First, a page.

It’s been almost a full year since the pandemic shut down the world, including the world of sports and NASCAR. Since sports resumed, everything has taken on a different look and feel. While those participating in the action don’t wear masks, everyone else involved does. Stands are empty or very limited with the number of fans attending.
NASCAR has been no different. To the organization’s credit, racing resumed after just a couple of months off. Race fans began to slowly file back into stadiums toward the end of 2020. This season, more fans are expected as the COVID-19 numbers trend in the right direction. Like all sports such as the NFL, NBA, and MLB, NASCAR still has strict protocols in place, and any violators will be punished. One big name in the sport found out the hard way this week with a hefty fine and suspension from this weekend’s race at Homestead.
NASCAR suspended 2020 season and returned very different
After Joey Logano won the March 8 race at Phoenix, the pandemic hit, and racing went dark. For the next two months, NASCAR’s administration worked behind the scenes with health and government officials orchestrating a safe return.
On May 17, racing action resumed at Darlington, but it was a very different NASCAR. Besides the wearing of masks and no fans in the stands, NASCAR dramatically altered the schedule. The first two races were run at Darlington, followed by back-to-back races at Charlotte.
In addition, NASCAR reduced the number of members allowed to travel with the teams and eliminated practice sessions, determining the starting grid for each race by random draw.
NASCAR also sent out a message to the teams stating that failure to comply with the new rules could result in a $50,000 fine.
Jimmie Johnson tested positive and NASCAR sends out warning
In early July, seven-time NASCAR Cup Series champion Jimmie Johnson became the biggest name in the sport to test positive for COVID-19. Just days later, NASCAR sent out a memo.
In it, the organization told the teams it had noticed complacency with the various protocols, specifically mentioning “van loads of crew members rolling up to the track without masks on, and people wearing their mask down around their chin.”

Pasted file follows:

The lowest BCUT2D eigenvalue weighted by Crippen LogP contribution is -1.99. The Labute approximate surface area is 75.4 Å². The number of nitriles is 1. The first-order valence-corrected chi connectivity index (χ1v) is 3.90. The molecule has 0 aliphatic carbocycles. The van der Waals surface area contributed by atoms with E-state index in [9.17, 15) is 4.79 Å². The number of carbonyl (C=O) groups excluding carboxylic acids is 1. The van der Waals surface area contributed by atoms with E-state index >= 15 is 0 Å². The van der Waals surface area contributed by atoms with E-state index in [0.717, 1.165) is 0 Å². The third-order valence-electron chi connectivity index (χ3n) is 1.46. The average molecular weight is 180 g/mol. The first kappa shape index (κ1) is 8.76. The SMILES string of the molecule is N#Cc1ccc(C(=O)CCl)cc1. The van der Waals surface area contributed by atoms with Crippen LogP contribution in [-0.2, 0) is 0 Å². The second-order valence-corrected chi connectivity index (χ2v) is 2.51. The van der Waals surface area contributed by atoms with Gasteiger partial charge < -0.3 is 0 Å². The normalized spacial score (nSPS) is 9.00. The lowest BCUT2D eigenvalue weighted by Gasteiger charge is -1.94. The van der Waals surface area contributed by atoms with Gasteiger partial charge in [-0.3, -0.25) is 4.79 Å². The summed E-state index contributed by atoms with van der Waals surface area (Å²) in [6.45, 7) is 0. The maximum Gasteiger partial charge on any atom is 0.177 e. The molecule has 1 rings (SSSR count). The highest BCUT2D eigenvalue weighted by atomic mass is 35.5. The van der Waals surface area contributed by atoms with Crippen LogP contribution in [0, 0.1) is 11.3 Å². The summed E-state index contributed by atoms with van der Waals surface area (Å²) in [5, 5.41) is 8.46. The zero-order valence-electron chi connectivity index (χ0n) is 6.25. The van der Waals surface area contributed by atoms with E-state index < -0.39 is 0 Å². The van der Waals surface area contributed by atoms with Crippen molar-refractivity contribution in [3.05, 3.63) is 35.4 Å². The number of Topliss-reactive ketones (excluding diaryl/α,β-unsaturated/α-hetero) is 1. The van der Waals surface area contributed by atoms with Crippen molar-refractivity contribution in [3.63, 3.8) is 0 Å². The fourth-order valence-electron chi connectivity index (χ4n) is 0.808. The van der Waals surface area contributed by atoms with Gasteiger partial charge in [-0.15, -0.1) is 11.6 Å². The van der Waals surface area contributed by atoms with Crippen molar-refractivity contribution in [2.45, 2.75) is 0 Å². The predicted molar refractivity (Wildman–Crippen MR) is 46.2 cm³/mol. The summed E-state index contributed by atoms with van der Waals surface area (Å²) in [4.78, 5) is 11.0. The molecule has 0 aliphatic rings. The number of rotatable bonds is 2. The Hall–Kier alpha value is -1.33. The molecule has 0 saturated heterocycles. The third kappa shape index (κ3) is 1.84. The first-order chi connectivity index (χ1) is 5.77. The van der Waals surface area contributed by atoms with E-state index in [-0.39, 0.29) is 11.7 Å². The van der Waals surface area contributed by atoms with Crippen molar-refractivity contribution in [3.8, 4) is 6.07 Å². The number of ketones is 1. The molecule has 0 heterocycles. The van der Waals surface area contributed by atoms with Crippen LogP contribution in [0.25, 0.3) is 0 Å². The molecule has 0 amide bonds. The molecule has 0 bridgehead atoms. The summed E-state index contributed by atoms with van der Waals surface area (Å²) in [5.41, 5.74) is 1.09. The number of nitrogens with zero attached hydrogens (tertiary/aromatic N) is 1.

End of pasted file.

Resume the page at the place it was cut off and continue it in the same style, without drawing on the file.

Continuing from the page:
The memo said that violations of the protocols “will threaten our ability to continue racing. More people in our industry are going to contract the virus. The key is limiting it.”
The message concluded: “It is important for everyone to do their part ALL THE TIME. One cluster outbreak can derail our season.”
Chip Ganassi fined and suspended
NASCAR safely navigated the remainder of the 2020 season without any serious outbreaks. The 2021 season started under similar circumstances to how it ended in 2020, with limited fans, limited crew, and masks still very much a requirement.
This week NASCAR announced it had suspended and fined team owner Chip Ganassi for a COVID-19 protocol violation over the weekend at Daytona International Speedway.
Ganassi, who owns the No. 1 car of Kurt Busch and No. 42 car driven by Ross Chastain, violated Section 12.8.1.b of the rule book “for bringing into the competition area a non-essential individual that was restricted from the footprint.”
NASCAR suspended Ganassi from attending this weekend’s events at Homestead-Miami Speedway, fined him $30,000, and more importantly, sent a message to the rest of the teams that things are getting better, but it’s not over yet.